We got the Holly Hut (the largest hut on the route), tucked into some soup and cracked out the Uno. It was still light at this stage so we set up our beds for the night and even managed to get deep into a crossword before the light began to fade. I was pretty much falling asleep from the second we sat down and was feeling very comfortable in the decision to rest rather than keep on trekking.

As night drew in, we attempted to light a fire. This a great way to get rid of receipts, notes and any feeling that you might actually be able to survive in the wilderness for any length of time. There were a few hopeful moments (we even had a fire for five minutes) but given how soaked all the kindling was, we struggled to get things going again. Just as the darkness went from charcoal to pitch, our saviours showed up. This bit honestly feels like a dream at this point but basically this fairly hardened hippy couple showed up - he set up a camp-stove, made them tea and pasta, and she used this crazy hammer/axe combo to break the dry logs into kindling. Within fifteen minutes they were all set with food and fire and we were just sitting there astonished (and slightly embarrassed, but warm).

We went to bed early, knowing we'd have a big day ahead. In the morning I smashed my head on the top bunk in traditional fashion, and we set off down to the waterfall. When Jane and I had visited last year, people were swimming in the streams to cool down. This was absolutely not required this time around. It was freezing. We had a look and headed back to the hut for breakfast. The return journey was exciting for a number of reasons - the main one being that we got to go down the "razorback" which wasn't open previously. This is a notoriously risky path across the base of the peak of Taranaki. Last time we couldn't go there because of a landslide. There was some evidence of this but it mostly went well. The main issue at this stage was that we still hadn't seen the main mountain at all!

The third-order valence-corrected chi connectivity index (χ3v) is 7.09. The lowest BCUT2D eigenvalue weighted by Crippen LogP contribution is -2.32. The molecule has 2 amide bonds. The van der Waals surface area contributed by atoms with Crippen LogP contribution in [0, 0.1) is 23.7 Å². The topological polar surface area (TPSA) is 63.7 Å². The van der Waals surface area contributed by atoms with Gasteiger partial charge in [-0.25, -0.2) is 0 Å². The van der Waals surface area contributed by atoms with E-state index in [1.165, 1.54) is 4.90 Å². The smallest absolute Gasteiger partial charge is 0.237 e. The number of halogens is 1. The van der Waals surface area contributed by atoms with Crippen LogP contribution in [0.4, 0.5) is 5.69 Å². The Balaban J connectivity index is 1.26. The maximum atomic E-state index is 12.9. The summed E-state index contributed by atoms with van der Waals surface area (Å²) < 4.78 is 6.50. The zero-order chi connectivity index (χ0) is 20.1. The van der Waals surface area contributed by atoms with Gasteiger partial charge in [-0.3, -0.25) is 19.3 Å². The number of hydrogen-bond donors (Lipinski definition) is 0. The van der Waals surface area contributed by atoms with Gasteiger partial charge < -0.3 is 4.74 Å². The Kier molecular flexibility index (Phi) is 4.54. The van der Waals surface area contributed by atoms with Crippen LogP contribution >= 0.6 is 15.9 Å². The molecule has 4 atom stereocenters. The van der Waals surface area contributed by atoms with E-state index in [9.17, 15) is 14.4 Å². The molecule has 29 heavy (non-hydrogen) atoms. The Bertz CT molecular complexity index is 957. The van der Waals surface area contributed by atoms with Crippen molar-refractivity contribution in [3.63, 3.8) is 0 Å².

We were so close and had put in so much effort but with only an hour or so to go, we still had no greeting from our spiky friend in the sky. The photos from the tarn, taken the previous day, were still on our minds. This is supposed to be an opportunity to get a reflected picture of the snow-capped mountain top in the the lake. In reality it was a chance to capture fog reflected in a foggy, muddy pond.

One final nervy moment occurred when Ellie took the lead and decided to scurry up a gravel track - destined for the very pinnacle. This was not the plan and I eventually chimed in to let her know. Some people have a sense of direction and Ellie is certainly not one of those people. Honestly every time we went anywhere it was like someone span her around blindfolded.

We made it back OK - and totally shattered. Jane had kindly picked us up beer, cider and vegan pizza. This was delicious, needed and far beyond the call of duty. I certainly slept well that night!

Note: You'll get 2 blog entries for the price of 1 on these days as Jane also did stuff during the time we were hiking...

(Barely) Working Title: How to retire in your twenties

chapters

Get started right away!

What are you waiting for? Capture your adventures in a digital diary that you can share with friends and family. It’s fun and free. You can switch between any of your devices anytime. Get started in our online web application.